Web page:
Ministers have approved the large-scale testing of self-driving cars and trucks on public roads in the Netherlands arguing the technology could cut jams, improve road safety and reduce pollution.
The cabinet wants the Netherlands to take a ‘leading role’ in the development of self-driving cars and systems to allow vehicles to communicate with each other, the infrastructure ministry said in a statement.
Large-scale testing is planned to start in the summer, if parliament approves changes to current legislation, a ministry spokeswoman told news agency AFP.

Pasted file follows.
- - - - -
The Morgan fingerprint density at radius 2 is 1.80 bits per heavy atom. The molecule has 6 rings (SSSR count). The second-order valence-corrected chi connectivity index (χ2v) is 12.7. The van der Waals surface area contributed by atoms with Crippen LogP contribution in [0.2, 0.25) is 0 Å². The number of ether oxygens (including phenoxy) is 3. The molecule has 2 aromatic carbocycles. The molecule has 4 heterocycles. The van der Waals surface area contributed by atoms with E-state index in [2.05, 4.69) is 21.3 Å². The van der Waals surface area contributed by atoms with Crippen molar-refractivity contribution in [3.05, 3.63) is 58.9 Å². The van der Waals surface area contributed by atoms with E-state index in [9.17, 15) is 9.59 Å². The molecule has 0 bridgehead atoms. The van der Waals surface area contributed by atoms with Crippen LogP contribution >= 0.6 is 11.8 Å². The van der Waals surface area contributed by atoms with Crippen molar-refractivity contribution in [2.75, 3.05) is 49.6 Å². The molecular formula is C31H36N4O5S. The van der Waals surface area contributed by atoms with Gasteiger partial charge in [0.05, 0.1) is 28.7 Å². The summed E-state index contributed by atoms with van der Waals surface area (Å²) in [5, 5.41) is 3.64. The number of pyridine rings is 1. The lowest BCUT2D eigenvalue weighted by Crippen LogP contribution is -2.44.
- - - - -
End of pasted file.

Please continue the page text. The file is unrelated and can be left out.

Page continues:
Last November, infrastructure minister Melanie Schultz kicked off the first Dutch test on a public road. Testing is currently largely confined to private roads because of legal restrictions.
The Dutch system does not involve doing away with drivers altogether, but with getting cars to work together instead.
‘Vehicles which communicate with each other and accelerate or break in unison will contribute to smoother traffic flow,’ the ministry statement said. ‘The vehicles can travel more closely together and use the available road space more efficiently.’
A number of companies and institutes have already expressed an interest in taking part in the trials, the ministry said. For example, the TNO research institute is working with DAF, Rotterdam’s port authority and the transport industry lobby group TLN to develop self-driving lorries.
A number of other trials of self-driving cars are underway worldwide. Google, for example, is working on its own robot car project, unveiling a prototype at the end of last year.